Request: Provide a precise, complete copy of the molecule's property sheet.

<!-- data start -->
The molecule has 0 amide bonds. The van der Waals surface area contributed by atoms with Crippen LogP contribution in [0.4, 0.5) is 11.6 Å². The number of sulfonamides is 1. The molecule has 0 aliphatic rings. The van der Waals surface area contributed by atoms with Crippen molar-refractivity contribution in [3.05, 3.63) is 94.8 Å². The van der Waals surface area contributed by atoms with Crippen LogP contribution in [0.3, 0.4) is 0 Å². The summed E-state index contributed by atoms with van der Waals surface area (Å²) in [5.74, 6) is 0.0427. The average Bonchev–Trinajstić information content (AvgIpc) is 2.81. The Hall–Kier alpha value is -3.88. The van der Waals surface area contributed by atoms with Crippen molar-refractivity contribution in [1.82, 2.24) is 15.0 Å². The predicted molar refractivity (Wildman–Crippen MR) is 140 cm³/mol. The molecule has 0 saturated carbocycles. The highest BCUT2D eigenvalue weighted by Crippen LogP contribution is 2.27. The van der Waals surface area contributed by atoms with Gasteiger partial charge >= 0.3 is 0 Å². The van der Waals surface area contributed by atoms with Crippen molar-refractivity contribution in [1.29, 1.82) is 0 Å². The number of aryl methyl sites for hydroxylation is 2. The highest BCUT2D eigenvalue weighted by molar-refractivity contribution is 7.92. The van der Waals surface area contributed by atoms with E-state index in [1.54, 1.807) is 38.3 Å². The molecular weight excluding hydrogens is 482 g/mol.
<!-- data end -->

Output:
The molecule has 0 amide bonds. The van der Waals surface area contributed by atoms with Crippen LogP contribution in [0.4, 0.5) is 11.6 Å². The number of sulfonamides is 1. The molecule has 0 aliphatic rings. The van der Waals surface area contributed by atoms with Crippen molar-refractivity contribution in [3.05, 3.63) is 94.8 Å². The van der Waals surface area contributed by atoms with Crippen LogP contribution in [0.3, 0.4) is 0 Å². The summed E-state index contributed by atoms with van der Waals surface area (Å²) in [5.74, 6) is 0.0427. The average Bonchev–Trinajstić information content (AvgIpc) is 2.81. The Hall–Kier alpha value is -3.88. The van der Waals surface area contributed by atoms with Crippen molar-refractivity contribution in [1.82, 2.24) is 15.0 Å². The predicted molar refractivity (Wildman–Crippen MR) is 140 cm³/mol. The molecule has 0 saturated carbocycles. The highest BCUT2D eigenvalue weighted by Crippen LogP contribution is 2.27. The van der Waals surface area contributed by atoms with Gasteiger partial charge >= 0.3 is 0 Å². The van der Waals surface area contributed by atoms with Crippen molar-refractivity contribution in [1.29, 1.82) is 0 Å². The number of aryl methyl sites for hydroxylation is 2. The highest BCUT2D eigenvalue weighted by molar-refractivity contribution is 7.92. The van der Waals surface area contributed by atoms with E-state index in [1.54, 1.807) is 38.3 Å². The molecular weight excluding hydrogens is 482 g/mol.